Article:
“Now, wait a minute, baby.” I put down the brew. I feel this sudden wave of fear in my heart, like this woman means business.
“You drink too much. You don’t care about your music anymore. You sit here watching television and throwing your clothes all over the place.”
“I care about the music,” I say. “I care about the music. I’m working hard at that stupid restaurant.”
I tell her about the Lake Placid Stratocaster. “If I had an instrument like that, I’d play it every day and then I’d get good like you wouldn’t believe.”
She laughs but the tears are still in her eyes. “The instrument doesn’t matter,” she says. “It’s who’s playing it.”
I feel like snapping her neck off, but instead I run away for a couple of days. I’m going to break her resolve. I hang out at Barry’s apartment until he’s sick of my whining about Miranda.
When I return to my place, I can’t get in. Miranda changed the lock. I wait on the front steps until she pulls up in the Honda Accord. She opens the door. Inside by the TV are about five boxes, my suitcases, guitar case, and amps.
“What’s the idea?” I ask her. “You kicking me out of my own apartment?”
“It’s either you or me,” she says, her jaw set. “I want to make a new life.”
“Hey, baby,” I plead. I remind her of the good times we had together, the gigs out of town when I took her with me. Once in Virginia Beach, we sipped margaritas on the beach. I licked salt out of her belly button. I remind her of all the shows we went to. The great guitarists. I told her I was seriously going to get back into my music and I meant it. When I was over at Barry’s, we attended a Sonny Landreth concert at the Birchmere. We went backstage where we met Sonny’s bass. He said it took him twenty years to become part of a quality band and that now he was enjoying the fruits of his labors.
“The one who wins,” he said, “is the one who’s left standing.”
“I’m beginning to think that’s my problem,” I tell Miranda. “I need to knuckle down. Work. Have more patience. Things will fall into place.”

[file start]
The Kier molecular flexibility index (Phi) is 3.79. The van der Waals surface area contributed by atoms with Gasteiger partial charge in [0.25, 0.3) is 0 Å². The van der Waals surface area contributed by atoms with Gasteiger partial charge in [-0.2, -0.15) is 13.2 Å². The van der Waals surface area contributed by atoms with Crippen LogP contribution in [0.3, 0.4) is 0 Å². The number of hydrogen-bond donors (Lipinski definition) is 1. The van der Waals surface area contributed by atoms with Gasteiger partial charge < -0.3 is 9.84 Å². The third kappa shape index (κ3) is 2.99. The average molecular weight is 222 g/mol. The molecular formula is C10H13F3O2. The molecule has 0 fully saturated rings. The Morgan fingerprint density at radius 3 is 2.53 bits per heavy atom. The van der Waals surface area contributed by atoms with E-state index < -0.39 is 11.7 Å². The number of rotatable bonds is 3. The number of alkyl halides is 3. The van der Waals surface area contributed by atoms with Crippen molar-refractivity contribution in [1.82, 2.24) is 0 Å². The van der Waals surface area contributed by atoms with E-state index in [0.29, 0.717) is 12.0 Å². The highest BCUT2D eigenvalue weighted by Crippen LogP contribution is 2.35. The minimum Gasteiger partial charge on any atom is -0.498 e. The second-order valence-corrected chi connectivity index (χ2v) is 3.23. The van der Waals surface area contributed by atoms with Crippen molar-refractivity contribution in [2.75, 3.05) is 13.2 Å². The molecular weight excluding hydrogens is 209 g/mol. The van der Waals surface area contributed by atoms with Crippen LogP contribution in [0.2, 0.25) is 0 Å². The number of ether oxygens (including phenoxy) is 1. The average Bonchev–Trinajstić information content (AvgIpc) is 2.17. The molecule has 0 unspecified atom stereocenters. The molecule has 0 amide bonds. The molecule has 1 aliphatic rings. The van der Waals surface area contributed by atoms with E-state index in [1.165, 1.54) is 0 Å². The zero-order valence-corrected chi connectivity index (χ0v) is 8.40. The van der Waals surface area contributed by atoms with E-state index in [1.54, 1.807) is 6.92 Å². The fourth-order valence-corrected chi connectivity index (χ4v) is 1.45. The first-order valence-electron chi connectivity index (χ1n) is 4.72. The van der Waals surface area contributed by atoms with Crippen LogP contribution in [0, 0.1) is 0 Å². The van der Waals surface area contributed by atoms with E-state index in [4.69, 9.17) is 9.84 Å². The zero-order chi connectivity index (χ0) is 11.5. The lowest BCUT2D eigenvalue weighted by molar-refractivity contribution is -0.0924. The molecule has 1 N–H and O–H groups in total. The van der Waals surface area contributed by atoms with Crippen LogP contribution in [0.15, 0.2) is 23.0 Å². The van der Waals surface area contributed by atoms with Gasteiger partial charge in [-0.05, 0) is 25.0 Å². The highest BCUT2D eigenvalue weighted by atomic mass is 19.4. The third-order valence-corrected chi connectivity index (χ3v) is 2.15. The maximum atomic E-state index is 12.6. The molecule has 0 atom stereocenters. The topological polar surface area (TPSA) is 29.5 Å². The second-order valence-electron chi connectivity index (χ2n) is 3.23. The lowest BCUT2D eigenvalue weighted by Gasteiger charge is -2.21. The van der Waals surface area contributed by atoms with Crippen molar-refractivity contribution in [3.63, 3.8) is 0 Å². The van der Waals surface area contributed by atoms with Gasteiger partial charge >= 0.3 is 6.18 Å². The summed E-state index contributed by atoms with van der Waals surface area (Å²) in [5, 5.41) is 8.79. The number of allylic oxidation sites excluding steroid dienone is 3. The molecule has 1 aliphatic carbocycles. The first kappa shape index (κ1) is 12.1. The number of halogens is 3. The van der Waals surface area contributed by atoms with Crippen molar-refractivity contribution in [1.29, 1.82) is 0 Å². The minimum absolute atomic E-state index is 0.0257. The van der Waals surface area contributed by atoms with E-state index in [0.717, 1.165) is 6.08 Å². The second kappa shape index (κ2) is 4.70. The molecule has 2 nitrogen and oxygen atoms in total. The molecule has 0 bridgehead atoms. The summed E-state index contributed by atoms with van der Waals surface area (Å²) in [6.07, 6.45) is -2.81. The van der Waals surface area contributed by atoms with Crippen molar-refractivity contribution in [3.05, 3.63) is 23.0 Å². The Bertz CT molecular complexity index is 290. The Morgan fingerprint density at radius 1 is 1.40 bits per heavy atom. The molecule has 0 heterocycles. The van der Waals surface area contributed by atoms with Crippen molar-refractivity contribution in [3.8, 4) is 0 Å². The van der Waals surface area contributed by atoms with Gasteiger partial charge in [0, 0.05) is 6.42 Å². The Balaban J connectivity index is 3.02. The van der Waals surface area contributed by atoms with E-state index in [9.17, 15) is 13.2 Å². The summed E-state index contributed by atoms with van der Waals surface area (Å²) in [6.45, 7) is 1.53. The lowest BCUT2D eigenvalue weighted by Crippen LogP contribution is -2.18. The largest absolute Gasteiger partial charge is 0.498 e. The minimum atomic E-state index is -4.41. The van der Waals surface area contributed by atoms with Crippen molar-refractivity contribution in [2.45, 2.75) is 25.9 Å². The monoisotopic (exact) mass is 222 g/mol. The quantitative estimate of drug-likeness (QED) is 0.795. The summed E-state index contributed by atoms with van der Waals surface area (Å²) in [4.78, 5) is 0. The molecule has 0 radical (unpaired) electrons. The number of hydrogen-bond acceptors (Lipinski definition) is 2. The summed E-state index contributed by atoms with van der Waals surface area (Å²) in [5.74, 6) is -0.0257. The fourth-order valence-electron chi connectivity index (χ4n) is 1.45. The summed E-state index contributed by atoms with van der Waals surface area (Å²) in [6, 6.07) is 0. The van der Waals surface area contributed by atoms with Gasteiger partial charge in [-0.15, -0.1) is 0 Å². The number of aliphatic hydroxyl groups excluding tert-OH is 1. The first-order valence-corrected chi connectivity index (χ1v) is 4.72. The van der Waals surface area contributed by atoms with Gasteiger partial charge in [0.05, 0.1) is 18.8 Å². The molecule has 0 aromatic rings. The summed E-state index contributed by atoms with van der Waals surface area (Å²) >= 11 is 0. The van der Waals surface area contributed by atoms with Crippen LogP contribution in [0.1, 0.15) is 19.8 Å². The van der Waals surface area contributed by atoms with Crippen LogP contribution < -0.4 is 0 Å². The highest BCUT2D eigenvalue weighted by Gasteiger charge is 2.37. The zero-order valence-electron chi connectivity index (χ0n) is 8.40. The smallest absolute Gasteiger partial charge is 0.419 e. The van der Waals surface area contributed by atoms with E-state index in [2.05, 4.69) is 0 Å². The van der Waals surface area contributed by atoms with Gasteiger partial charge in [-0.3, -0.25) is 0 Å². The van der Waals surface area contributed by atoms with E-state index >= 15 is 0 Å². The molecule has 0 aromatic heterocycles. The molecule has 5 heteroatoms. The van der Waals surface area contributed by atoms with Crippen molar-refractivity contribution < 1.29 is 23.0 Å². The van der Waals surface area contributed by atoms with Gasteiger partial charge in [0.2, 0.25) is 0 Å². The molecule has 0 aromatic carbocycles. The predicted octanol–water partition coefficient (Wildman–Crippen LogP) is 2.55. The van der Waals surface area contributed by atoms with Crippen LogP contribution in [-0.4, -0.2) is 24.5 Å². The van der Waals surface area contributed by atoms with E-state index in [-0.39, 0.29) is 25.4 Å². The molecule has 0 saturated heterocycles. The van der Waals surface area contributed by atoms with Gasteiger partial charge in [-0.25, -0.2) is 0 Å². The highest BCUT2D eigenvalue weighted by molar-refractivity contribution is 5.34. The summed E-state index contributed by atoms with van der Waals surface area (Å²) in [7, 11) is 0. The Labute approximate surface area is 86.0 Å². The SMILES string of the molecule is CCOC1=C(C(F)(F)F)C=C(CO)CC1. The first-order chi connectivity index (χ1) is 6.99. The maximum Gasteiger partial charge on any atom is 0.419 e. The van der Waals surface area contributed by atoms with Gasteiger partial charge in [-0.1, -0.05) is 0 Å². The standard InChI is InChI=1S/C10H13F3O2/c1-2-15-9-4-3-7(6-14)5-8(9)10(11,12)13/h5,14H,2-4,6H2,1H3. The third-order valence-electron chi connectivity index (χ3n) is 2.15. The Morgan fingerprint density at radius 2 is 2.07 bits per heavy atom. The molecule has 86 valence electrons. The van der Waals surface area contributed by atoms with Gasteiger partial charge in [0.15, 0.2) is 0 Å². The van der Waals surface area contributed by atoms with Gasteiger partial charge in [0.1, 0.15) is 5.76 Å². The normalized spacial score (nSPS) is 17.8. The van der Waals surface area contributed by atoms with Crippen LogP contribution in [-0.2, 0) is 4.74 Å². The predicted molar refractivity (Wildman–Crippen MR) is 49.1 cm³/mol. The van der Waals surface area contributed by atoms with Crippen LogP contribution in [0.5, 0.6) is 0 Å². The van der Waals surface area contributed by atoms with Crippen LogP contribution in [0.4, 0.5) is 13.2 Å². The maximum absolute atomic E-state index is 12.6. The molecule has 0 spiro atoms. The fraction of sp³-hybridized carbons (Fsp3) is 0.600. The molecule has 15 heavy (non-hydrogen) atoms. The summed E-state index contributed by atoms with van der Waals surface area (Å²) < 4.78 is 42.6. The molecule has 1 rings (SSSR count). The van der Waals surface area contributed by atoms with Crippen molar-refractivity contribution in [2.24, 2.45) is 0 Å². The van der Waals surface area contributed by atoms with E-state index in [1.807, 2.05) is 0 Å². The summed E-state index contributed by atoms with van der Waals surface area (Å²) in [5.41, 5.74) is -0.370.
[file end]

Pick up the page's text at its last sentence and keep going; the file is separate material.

I try to drag her back to our bedroom but she resists.
“I don’t love you anymore,” she says, tossing me the keys to the Honda. “Here, you borrow my car and take your stuff to Barry’s. You’ll thank me in the end.”
I grab the keys and flop down in the easy chair in front of the television. I cover my face with my hands and would’ve broken out in tears if it hadn’t all of a sudden come to me. What I am going to do.
“Okay. Okay. Maybe you’re right,” I say, finally, looking up. “Maybe I’ll thank you in the end. I don’t know.”
I push myself out of the easy chair for the last time, my heart racing at warp speed, and my mind full of rage at her obvious rejection. I am so full of conflicting emotions that I can hardly breath as I stagger outside. Toss my possessions in the back of her car. Head back in. Miranda’s back to her Starbucks application. Ignoring me, though the way she scrunches up her body in a defensive posture, I know she’s afraid.
I walk right past her without a motion in her direction, head into our bedroom, and lock the door. Cackle under my breath. Pull down the portable file in the closet. Take out the vehicle title. Stuff it in my pocket. Open the door.
“Goodbye, Miranda” I say as I amble past her to the door to our apartment. She doesn’t utter a word, though I know she’s sad.
The next morning I sell Miranda’s Honda Accord. Saunter down to U Street Liquor and buy the Lake Placid Blue Fender Stratocaster for twelve hundred dollars. I run my hand down the frets, touch the dials, and work the arm up and down.
“This better work,” I warn the twerp. “Or I’m gonna come back and break your arms and legs.”
I take the guitar to Barry’s place where I hook it up to the amps and play the old songs. “Detroit Iron.” “Burford’s Bop.” The sound rich. Bell-like tones. Barry wanders in the room.
“You’re playing again,” he gushes. “Hot shit.”
“Goddamn right,” I say, slapping the guitar. “I’m playing again, but this time I’m not going to quit. This is it, man. We’re going to play three hundred gigs a year, all over the country, so everyone will know who we are. Two or three years down the road, you’ll see, we’ll be under contract.”
“We’ll be heroes,” says Barry with equal enthusiasm.
“Damn right.” We laugh like a couple of maniacs, me thinking about Miranda and how right she is. I am a big fucking miraculous bastard, and I don’t care because my daddy’s right. There isn’t nothing worth doing other than my own pleasure.